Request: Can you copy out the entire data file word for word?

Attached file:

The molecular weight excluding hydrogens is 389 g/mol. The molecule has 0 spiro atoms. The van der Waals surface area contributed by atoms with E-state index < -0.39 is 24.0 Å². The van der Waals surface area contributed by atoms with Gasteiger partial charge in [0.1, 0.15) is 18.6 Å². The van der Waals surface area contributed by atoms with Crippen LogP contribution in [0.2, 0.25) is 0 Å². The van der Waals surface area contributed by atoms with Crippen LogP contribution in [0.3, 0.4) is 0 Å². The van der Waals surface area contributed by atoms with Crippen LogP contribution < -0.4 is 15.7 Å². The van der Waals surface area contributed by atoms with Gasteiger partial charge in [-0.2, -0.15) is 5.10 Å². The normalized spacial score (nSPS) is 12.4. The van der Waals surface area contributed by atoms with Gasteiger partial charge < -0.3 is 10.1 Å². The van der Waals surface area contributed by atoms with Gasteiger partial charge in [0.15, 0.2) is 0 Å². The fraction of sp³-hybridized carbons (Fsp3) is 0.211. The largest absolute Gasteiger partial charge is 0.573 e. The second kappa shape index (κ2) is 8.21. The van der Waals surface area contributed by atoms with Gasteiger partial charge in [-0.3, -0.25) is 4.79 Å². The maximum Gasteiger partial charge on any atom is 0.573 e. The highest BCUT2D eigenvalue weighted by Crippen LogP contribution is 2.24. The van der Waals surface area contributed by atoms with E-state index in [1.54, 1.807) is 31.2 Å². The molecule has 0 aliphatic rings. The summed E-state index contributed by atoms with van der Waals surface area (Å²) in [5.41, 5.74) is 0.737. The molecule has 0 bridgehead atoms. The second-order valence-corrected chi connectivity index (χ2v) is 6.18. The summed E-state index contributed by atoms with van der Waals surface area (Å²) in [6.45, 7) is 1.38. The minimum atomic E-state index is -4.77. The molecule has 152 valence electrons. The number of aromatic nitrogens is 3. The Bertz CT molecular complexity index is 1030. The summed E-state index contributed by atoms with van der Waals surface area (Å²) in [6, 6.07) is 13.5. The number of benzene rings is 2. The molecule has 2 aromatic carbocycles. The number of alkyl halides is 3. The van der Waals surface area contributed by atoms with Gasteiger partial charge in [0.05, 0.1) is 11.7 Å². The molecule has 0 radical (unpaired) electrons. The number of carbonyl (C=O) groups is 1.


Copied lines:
The molecular weight excluding hydrogens is 389 g/mol. The molecule has 0 spiro atoms. The van der Waals surface area contributed by atoms with E-state index < -0.39 is 24.0 Å². The van der Waals surface area contributed by atoms with Gasteiger partial charge in [0.1, 0.15) is 18.6 Å². The van der Waals surface area contributed by atoms with Crippen LogP contribution in [0.2, 0.25) is 0 Å². The van der Waals surface area contributed by atoms with Crippen LogP contribution in [0.3, 0.4) is 0 Å². The van der Waals surface area contributed by atoms with Crippen LogP contribution < -0.4 is 15.7 Å². The van der Waals surface area contributed by atoms with Gasteiger partial charge in [-0.2, -0.15) is 5.10 Å². The normalized spacial score (nSPS) is 12.4. The van der Waals surface area contributed by atoms with Gasteiger partial charge < -0.3 is 10.1 Å². The van der Waals surface area contributed by atoms with Gasteiger partial charge in [0.15, 0.2) is 0 Å². The fraction of sp³-hybridized carbons (Fsp3) is 0.211. The largest absolute Gasteiger partial charge is 0.573 e. The second kappa shape index (κ2) is 8.21. The van der Waals surface area contributed by atoms with Gasteiger partial charge in [-0.3, -0.25) is 4.79 Å². The maximum Gasteiger partial charge on any atom is 0.573 e. The highest BCUT2D eigenvalue weighted by Crippen LogP contribution is 2.24. The van der Waals surface area contributed by atoms with E-state index in [1.54, 1.807) is 31.2 Å². The molecule has 0 aliphatic rings. The summed E-state index contributed by atoms with van der Waals surface area (Å²) in [5.41, 5.74) is 0.737. The molecule has 0 bridgehead atoms. The second-order valence-corrected chi connectivity index (χ2v) is 6.18. The summed E-state index contributed by atoms with van der Waals surface area (Å²) in [6.45, 7) is 1.38. The minimum atomic E-state index is -4.77. The molecule has 152 valence electrons. The number of aromatic nitrogens is 3. The Bertz CT molecular complexity index is 1030. The summed E-state index contributed by atoms with van der Waals surface area (Å²) in [6, 6.07) is 13.5. The number of benzene rings is 2. The molecule has 2 aromatic carbocycles. The number of alkyl halides is 3. The van der Waals surface area contributed by atoms with Gasteiger partial charge in [0.05, 0.1) is 11.7 Å². The molecule has 0 radical (unpaired) electrons. The number of carbonyl (C=O) groups is 1.